Gotta say, I did the same thing.
Gotta say, I did the same thing. Chip Somodevilla / GETTY

Despite reported counsel from a White House aide, the President appeared to buck all scientific advice and stare directly into the sun as the moon briefly usurped it in the sky:

But he also looked with the proper protection:

But maybe it was already too late for his weak, old eyeballs:

I must say that I, too, bent to my rouge desire and stared directly at the eclipse with my naked eye. I'd heard all the woeful cautioneering of the doctors on NPR. "Don't look!" They said, "Or else you'll get a crescent burnt into your retina!"

But I was, perhaps foolishly, with Hamilton Nolan on this one:

What is an eclipse? It’s when the sun is partly covered up. By definition that means that less of the sun is showing than on a normal day. If you’ve ever seen the sun on a normal day—and I know you have—that means you looked at more of the sun than will be showing during the eclipse. And by the formula of (Sun area showing)=(How much light), we can deduce that all the times you’ve looked at the sun before today, you’ve seen more of it than you would see during an eclipse. That, to me, is a strong indication that it’s okay to look up at the eclipse for just a little bit.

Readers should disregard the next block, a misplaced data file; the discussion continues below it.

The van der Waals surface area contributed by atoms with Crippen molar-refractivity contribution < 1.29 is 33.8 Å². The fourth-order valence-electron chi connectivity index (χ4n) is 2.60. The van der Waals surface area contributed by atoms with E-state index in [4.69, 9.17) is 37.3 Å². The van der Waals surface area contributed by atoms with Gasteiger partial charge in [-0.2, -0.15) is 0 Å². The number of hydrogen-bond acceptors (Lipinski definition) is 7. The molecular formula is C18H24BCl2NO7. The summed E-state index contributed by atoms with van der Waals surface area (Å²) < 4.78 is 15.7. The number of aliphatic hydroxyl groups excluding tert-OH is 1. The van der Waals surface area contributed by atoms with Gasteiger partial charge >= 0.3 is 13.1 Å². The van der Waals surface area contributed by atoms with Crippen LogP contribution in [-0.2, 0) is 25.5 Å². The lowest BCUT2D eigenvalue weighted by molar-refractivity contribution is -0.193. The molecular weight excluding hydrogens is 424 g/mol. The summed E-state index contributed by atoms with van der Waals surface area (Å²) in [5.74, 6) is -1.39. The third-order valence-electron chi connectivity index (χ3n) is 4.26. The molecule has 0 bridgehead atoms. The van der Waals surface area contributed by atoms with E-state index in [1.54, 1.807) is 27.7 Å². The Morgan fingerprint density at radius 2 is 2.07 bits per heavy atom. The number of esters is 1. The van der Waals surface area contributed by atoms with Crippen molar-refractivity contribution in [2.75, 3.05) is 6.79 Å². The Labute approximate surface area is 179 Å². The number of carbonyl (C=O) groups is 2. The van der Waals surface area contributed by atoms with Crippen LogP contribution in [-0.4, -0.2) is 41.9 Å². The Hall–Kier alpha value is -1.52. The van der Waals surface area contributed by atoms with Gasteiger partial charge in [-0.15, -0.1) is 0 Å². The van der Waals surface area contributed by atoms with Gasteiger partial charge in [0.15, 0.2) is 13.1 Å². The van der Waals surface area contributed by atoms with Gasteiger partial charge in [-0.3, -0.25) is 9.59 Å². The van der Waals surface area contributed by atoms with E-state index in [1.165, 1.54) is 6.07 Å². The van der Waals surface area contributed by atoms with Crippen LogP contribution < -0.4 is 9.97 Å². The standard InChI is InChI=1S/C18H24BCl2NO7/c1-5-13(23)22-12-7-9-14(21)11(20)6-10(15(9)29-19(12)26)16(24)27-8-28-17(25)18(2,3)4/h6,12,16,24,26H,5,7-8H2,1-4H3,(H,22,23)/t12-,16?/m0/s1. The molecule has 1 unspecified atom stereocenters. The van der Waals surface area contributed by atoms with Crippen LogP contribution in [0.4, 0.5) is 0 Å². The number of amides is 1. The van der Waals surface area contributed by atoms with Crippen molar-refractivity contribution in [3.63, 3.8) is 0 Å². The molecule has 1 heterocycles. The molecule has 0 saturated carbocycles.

I knew Nolan was probably being ironic in this post about the strong urge to glance at the sun against the warnings of scientists. His faithful and earnest-seeming reproduction of the common sense reasoning one drums up to defend such an impulse was probably a subtle critique of the hubristic disposition that allows people to say, "If Global Warming is real then why come the polar vortex happened? Hell, it got cold last night!" But I didn't care. I looked anyway.

The light shining down on Seattle, Washington, felt cold, mortuary, and looked unnaturally silvery. It looked the way I imagine the light looks shortly before or shortly after a nuclear blast.

I glanced at the light's source quickly. Then I glanced away. When I closed my eyes I saw in the total darkness a perfect after-image of the eclipse, the bitten cookie-look of the moon halfway-slid over the sun. It was awesome.

Now when I close my eyes, I see no such image. I believe I have escaped horrible blindness, but I will update this post if anything changes.

This is perhaps the first and the last time that the President and I have seen eye to eye.